Although the occasional determined hen persuades us to let her incubate a few eggs most of our eggs are artificially incubated. We mostly use Brinsea incubators with humidity management. We also have a few King Suro incubators from r-com. We have had much better success with Brinsea's Octagon 20s than the larger 40s. We found the temperature in the 40s to vary too much between the edge and the centre of the incubators. We still use them as hatchers as the temperature does not have to be quite so precise at the hatching stage. The King Suros are great little incubators while they work but they don't seem to last long. We've had too many break downs with them to continue using them so last year we bought another updated version of the Octagon 20. We had a good start with it so hopefully it will continue to run well for 2017.
We have a heater on a thermostat in our incubation room which helps keep our small incubators stable. Having a number of small incubators instead of one large one works well for us as we have many different species of pheasant and eggs from some need more humidity than others so we have each incubator at slightly different settings. Although the humidity differs from species to species or egg to egg, the temperature in every incubator is set at 37.7°C. If the humidity is not set correctly for an egg it will either lose too much weight or too little. Yes, it sounds strange but eggs actually become lighter as the embryo inside developes. We weigh our eggs often throughout their incubation to see whether we need to adjust their humidity slightly or move the egg to a different incubator with a higher or lower setting. Rob Harvey has written an extremely good book called "Practical Incubation" which is well worth buying. "Pheasants of The World" by Keith Howman is another good book from which we got graphs for charting weight loss of eggs from laying until hatching. This gave us the information needed during incubation. If eggs are not losing enough weight (and moisture) we need to lower the humidity slightly or raise the humidity if they are losing too much weight (and moisture). The humidity in the incubators can vary from as low as 10% relative humidity (RH) to about 55% RH. It is definitely trial and error but hatchability has been very good using graphs to determine humidity.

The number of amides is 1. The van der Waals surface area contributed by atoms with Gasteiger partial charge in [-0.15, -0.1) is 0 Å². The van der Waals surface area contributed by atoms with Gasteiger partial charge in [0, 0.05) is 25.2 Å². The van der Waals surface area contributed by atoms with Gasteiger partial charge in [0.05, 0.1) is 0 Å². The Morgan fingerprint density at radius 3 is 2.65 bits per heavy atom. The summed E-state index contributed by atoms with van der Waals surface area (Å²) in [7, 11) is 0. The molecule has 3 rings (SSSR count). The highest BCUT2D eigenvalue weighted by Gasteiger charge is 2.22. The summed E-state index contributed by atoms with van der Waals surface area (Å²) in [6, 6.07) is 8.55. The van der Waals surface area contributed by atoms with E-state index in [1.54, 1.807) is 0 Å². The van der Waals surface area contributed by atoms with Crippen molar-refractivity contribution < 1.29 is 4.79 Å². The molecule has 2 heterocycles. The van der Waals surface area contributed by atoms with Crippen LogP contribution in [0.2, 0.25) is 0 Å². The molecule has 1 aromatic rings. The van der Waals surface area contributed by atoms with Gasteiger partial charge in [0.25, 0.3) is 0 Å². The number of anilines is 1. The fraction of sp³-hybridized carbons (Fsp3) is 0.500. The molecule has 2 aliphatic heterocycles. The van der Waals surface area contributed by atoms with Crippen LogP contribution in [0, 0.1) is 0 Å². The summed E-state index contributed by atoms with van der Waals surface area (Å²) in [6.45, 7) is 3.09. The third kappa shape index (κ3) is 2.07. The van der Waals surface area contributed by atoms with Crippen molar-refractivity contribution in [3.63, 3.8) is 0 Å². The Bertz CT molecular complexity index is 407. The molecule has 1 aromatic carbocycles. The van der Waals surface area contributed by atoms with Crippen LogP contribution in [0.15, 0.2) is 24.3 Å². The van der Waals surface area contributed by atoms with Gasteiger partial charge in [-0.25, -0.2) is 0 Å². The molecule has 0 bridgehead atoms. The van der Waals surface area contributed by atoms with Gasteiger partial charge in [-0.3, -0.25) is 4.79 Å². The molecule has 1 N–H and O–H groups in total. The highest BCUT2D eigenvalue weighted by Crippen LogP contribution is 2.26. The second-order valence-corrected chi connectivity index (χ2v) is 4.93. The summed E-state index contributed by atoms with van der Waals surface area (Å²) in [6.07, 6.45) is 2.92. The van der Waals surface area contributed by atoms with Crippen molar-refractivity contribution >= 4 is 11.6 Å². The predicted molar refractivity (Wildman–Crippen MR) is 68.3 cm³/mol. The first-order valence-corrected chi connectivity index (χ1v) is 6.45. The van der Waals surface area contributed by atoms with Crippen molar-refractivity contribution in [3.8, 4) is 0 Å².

It is certainly money well spent to buy the most precise thermometers, scales etc. you can. The thermometers we use are very accurate but they are not actually expensive (usually around £4 each). They are ones sold in the chemist for medical use and are accurate to 0.1°C. By having a handful you can check they are working properly if they are all reading the same. The correct temperature is of course the most important factor in the incubation process. Only adjust temperature a little at a time. If your chicks are hatching late then you should raise the temperature. If they are early however the temperature is too high.
As well as weighing eggs we also candle them during incubation. When we first started doing this we used a candling lamp bought especially for the job but the brinsea one we got didn't last very well and when we wanted to try a different make we couldn't find one narrow enough for our liking. We now use a torch instead with a narrow beam and a strong led light. They are excellent to see into the eggs and unlike the brinsea lamp they are battery operated rather than mains so there's no wire.
We have found that, rather than putting eggs in the hatcher two or three days before hatching, we have better results when the chick has pipped internally (usually 24 - 48 hours before hatching). This might be because our incubators are not on rollers but only tip slowly from side to side. The chicks seem to manage to position themselves for hatching perfectly well. We put them in a hatcher so we can increase humidity drastically to around 70%RH. We also decrease the temperature to about 37°C - 37.4°C from 37.7°C. Having the newly hatched chicks separate from the eggs also helps in the control of bacteria. We have had a lot of success but we are always learning. If anyone would like to send us information of their own experiences we would love to hear from you.